One event though Global Caféwhere students get a study break to enjoy snacks and drinks.

Rivera advises international students not to be afraid to seek help. Even though it’s scary not having someone here, “there are a lot of people going through the same thing.”

Still, Rivera and Venkateswaran believe AU could provide more practical support during transition periods, whether transitioning to college or post-graduation.

“The transition would benefit from opportunities for more practical support,” Venkateswaran said. “For example, I had to find out for myself which banks I can open an account at here without a citizen service number.”

International students come from different backgrounds, which some students say makes it difficult to bring this population together and expect them to always find common ground

Venkateswaran believes that if the university could “better understand what this more fragmented group of students looks like… and what kind of support they need,” the international student experience would vastly improve.

Sun echoed this sentiment and shared her experiences struggling with the stereotypes of being an international student.

“When (people) see you as a foreigner, especially Asian and Chinese, they tend to associate you with stereotypes,” Sun said. “I felt like I was being labeled in such a way that I had to do the opposite so that people could actually accept me as one of them. For example, if (people) think Asians are really good at math, I feel like I have to purposefully fail all my math tests so that I can share something in common with them.”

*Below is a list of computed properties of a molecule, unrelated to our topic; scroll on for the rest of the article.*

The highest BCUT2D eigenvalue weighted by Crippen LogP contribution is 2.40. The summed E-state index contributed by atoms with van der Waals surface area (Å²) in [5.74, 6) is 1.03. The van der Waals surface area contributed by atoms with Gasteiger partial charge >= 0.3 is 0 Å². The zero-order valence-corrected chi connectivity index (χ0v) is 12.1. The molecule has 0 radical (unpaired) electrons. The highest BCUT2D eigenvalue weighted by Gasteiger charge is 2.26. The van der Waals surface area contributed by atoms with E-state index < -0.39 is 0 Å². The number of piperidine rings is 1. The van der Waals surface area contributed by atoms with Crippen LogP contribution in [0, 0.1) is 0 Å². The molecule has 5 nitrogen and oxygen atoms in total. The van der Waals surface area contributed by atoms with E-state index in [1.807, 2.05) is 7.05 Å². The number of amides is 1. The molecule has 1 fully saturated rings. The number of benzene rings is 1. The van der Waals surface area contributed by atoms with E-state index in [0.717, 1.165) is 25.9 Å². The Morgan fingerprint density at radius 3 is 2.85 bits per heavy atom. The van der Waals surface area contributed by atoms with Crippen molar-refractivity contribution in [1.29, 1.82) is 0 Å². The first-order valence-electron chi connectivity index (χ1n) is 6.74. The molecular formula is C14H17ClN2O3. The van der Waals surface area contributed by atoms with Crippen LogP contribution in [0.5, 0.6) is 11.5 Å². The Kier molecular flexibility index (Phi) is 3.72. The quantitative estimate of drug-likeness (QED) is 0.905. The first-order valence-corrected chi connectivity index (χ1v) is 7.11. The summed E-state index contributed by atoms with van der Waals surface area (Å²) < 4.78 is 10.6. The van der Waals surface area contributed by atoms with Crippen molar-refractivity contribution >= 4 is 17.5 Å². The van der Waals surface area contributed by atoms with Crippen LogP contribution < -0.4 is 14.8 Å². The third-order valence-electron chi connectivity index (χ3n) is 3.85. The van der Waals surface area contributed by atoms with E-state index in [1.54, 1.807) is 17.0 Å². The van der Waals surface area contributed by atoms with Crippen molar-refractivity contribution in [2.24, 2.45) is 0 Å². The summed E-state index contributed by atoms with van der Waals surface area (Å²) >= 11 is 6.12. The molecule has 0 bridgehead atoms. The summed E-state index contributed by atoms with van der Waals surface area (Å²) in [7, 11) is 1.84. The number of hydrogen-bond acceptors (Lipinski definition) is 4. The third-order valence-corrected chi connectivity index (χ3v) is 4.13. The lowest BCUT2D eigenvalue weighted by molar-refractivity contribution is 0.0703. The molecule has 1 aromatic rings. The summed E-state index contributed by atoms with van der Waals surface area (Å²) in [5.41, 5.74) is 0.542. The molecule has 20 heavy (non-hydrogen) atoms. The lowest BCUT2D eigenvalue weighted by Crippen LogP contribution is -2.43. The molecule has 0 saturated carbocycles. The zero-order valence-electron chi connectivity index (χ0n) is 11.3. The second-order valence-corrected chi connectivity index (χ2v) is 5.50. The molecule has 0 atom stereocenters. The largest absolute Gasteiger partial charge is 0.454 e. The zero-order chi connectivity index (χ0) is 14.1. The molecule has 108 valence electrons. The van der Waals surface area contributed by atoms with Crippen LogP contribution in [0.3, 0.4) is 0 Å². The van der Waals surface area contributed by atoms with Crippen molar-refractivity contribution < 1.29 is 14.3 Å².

Additionally, Venkateswaran and Adhikari said more funding and scholarships for international students are needed.

“I think the hardest part for me was the financial aid part because there isn’t a big focus for international students,” Adhikari said.

Venkateswaran said the international admissions team has been vying for an additional full scholarship for international students but is still not successful.

“The scholarship I am getting is for one student every year… That is the only option where international students can apply,” Venkateswaran said.

However, students said the university has made improvements to better support international students during this transition period.

“They started offering us as international students support in filing taxes because… it’s extremely challenging to navigate the process on your own because it’s a new system for you,” Venkateswaran said.

Besides the logistics of moving to a school in the US, Sun and Venkateswaran both say they enjoyed their time at AU.

“When I came to DC, I started to realize that there are people who appreciate and celebrate the diversity of people in general, and that I shouldn’t have to change myself just because I felt like I had to be part of a bigger community to be accepted. ,” said Zon. “My AU experience as an international student was quite positive, not perfect, but positive compared to where I was before.”

Venkateswaran said she appreciates D.C.’s connection to the rest of the world and encourages students to take advantage of it.

“AU is the perfect place to start that journey just because it is so inherently global, not only in terms of the diversity of its student population, but also because… DC is a global city,” Venkateswaran said. “Take advantage of everything you have at your fingertips because it is such a significant investment to choose to step away from all your support systems and come to a new place. And while you’re here, you might as well take advantage of everything you have to offer. you have available.”

As Venkateswaran’s time at AU comes to an end, she offers one piece of advice to international students: “Do the internships, do the work, go to the festivals, go out. Try what you can, experience what you can, because you won’t regret it.”

This article was edited by Kathryn Squyres, Zoe Bell, Tyler Davis and Abigail Turner. Copy editing provided by Luna Jinks and Isabelle Kravis.

[email protected]